Americans may be able to name that tune, but we are behind many countries when it comes to naming the days. Yes, sure we have names for the days of the week, but we don’t have people’s first names assigned to specific days of the year. Gasp! We here in the U.S. have overlooked the name day celebration.
How is this oversight even possible? If we have Hug Your Cat Day (6/4), Sewing Machine Day (6/11), Meteor Watch Day (6/30), Lazy Day (8/10), and Pickle Day (11/14), shouldn’t we observe name days as well? You’d think retailers would have jumped on another opportunity to empty consumers’ pockets due to crass commercialization.
While Pickle Day may a silly celebration, name day celebrations are respectable and venerated observances in numerous countries including, but not limited to, Germany, Russia, Hungary, Greece, Italy, Austria, Sweden, Finland, Spain and France. The tradition involves having one day of the year associated with a person’s given name. Its observance is similar to a birthday, but it has nothing to do with age.
Name day is a custom which developed in the Middle Ages. It is widely observed in Catholic and Orthodox traditions because it originated with the Christian calendar of saints. Catholic believers who were named after a saint would celebrate on the saint’s feast day while Orthodox believers would (morbidly) celebrate on the day of the saint’s death. The church was inclined to celebrate name days over birthdays as the latter was viewed as a pagan tradition. Although name days are still observed today, there is no longer any direct connection to Christianity.
So, how is a name day celebrated? The answer depends on the country in which the event is being observed. In Greece, these days are huge events and are celebrated much more than birthdays. In most cultures name day celebrations take the form of open house parties. Of course, there’s no birthday cake. Doesn’t that take the cake?
In Hungary, women typically receive flowers to mark their name day. Sticking to the name theme, perhaps it would be fitting for Rose to receive roses. Iris to receive irises, and Daisy to receive daisies on their name day. Men, on the other hand, generally receive a bottle of alcohol as a name day gift. Jose Cuervo coming up for Jose! Jim Bean on the way for Jim! Children often take sweets to school to share with fellow students on their name day. The teacher, however, might not find it so sweet to have her pupils hyped up on sugar.
Name day appears in some literary works such as Anton Checkov’s play “Three Sisters.” Act I finds Irina celebrating her name day. Good move on the playwright’s part to cleverly work in a name day celebration so we know what the character’s called. Not familiar with Chekhov’s story? Well, you are in good company as I haven’t read it either. I’d lose big time on “Jeopardy” if the category was Russian works written in 1900.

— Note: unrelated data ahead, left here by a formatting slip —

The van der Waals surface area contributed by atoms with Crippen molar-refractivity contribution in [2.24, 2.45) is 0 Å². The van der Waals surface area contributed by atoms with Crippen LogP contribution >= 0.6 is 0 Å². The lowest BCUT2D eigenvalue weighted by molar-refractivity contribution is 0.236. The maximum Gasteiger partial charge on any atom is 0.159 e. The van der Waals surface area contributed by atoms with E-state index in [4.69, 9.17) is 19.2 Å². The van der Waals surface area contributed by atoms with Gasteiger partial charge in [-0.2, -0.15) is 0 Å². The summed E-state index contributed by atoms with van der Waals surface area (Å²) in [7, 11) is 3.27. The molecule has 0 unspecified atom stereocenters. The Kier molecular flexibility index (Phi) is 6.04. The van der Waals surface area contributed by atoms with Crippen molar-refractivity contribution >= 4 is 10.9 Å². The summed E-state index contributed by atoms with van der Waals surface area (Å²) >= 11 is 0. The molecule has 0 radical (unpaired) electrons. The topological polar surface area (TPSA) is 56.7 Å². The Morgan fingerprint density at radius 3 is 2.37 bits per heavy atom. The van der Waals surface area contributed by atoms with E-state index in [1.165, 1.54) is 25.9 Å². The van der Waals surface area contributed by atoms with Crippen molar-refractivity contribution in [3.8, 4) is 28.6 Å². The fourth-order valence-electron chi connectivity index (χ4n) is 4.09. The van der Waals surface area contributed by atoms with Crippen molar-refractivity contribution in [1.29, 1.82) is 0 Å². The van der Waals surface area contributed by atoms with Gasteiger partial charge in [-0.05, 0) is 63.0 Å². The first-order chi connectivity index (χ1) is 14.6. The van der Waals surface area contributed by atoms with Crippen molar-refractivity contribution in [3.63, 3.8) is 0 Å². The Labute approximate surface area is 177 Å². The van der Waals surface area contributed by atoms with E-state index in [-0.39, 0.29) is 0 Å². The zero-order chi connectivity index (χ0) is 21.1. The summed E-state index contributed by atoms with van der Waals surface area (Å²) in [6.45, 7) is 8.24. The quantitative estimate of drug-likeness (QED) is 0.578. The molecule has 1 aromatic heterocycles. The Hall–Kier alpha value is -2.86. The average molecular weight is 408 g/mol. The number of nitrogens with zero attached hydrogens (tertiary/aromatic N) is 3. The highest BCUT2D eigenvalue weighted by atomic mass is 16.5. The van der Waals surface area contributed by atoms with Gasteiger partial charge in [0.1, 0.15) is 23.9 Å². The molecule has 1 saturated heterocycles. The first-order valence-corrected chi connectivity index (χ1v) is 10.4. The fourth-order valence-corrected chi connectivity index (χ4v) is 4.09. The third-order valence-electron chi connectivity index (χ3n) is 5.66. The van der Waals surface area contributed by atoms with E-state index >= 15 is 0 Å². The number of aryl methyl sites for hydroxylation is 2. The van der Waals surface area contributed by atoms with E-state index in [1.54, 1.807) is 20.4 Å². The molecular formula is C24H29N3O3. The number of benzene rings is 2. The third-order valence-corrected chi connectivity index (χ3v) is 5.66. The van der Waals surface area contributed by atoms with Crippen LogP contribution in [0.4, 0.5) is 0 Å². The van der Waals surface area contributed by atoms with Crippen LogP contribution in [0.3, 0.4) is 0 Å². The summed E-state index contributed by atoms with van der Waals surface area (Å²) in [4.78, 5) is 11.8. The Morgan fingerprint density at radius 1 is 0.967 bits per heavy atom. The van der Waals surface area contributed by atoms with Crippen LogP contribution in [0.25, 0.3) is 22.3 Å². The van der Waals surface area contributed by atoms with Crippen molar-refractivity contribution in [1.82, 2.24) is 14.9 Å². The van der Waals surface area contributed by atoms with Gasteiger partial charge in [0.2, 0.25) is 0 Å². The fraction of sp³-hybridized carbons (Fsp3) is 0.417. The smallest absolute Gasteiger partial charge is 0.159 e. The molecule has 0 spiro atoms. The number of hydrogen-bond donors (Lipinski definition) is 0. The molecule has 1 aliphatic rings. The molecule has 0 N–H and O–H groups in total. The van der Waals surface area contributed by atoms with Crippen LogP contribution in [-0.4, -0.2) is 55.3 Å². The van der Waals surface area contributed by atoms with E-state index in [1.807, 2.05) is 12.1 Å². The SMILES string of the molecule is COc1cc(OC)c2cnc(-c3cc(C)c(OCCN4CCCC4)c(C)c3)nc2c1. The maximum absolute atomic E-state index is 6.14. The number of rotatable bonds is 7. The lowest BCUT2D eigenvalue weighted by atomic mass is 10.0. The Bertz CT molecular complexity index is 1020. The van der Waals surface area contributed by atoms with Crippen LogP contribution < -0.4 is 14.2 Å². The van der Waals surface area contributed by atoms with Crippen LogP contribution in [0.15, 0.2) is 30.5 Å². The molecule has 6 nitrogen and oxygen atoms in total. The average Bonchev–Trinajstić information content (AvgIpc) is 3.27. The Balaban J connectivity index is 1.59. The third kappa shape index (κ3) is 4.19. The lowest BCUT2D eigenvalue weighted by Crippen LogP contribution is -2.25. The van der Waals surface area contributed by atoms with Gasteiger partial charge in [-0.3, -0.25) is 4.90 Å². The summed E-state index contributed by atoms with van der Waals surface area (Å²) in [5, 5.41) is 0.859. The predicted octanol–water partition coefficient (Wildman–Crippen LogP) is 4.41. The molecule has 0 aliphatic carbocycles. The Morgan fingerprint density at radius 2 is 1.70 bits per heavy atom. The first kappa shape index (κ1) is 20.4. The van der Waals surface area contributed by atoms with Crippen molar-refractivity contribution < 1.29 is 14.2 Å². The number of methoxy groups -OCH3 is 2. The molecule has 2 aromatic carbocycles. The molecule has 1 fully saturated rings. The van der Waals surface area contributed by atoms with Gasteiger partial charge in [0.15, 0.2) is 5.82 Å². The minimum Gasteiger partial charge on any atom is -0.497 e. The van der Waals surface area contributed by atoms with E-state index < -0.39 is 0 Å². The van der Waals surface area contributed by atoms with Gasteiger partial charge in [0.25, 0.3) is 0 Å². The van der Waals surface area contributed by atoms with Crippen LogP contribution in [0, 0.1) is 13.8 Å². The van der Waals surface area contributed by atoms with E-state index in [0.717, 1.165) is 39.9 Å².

Name day was a huge hit with the Russian czars and emperors who typically celebrated the event in a lavish way. Alexandra Fyodorovna, spouse of Nicholas II, decided to have a sumptuous luncheon on her name day in 1897. The menu listed four types of wine (including champagne). duck, trout, and mutton chops, but no cake. The Russian imperial family also followed a tradition of giving name day gifts such as diamonds and pearls.
And how does one know when to plan his big name day celebration? Official lists are issued with the current assignment of names to days. These name day calendars vary by country. Don’t want to spring for a name day calendar? Not to worry. In Hungary, at least, the name of the day is identified in the daily paper. Better read all about it to make sure you aren’t missing your name day or that of someone near and dear to you. Don’t subscribe to a newspaper? No problem. Name day calendars for the country of your choice can be found on line.
Since it is a small world after all, I am considering celebrating my name day on each day it is observed. Never fear if you missed wishing me “Happy Alice Day” back on June 6th (German calendar) or on June 11th (Austrian calendar). “Happy Alice Day” will occur again on September 16th in Estonia, on December 16th in France, on January 9th in Italy and on January 15th in the Czech Republic. In a nod to my name, you may want to give me an arrangement with alyssum, a flowering plant which caterpillars love but bunnies won’t touch, as a name day gift.
While a name day might be fun, I am not sure that such an observance would be easy to establish here in the U.S. Let’s just say that there are plenty of unusual names out there. Would an individual be emotionally scarred if forced to celebrate a name day designated for odd names beginning with Q? Moreover, most of us are so busy on a day to day basis that we are doing well to know what day of the week it is much less whose name day it is. Why don’t we just enjoy each day as it comes and treat all those around us with kindness like it really was their name day?
Just WONDER-ing: How did you get your first name? Is that a story worth celebrating? Would you celebrate name day if it was observed here in the U.S.? If so, how would you celebrate?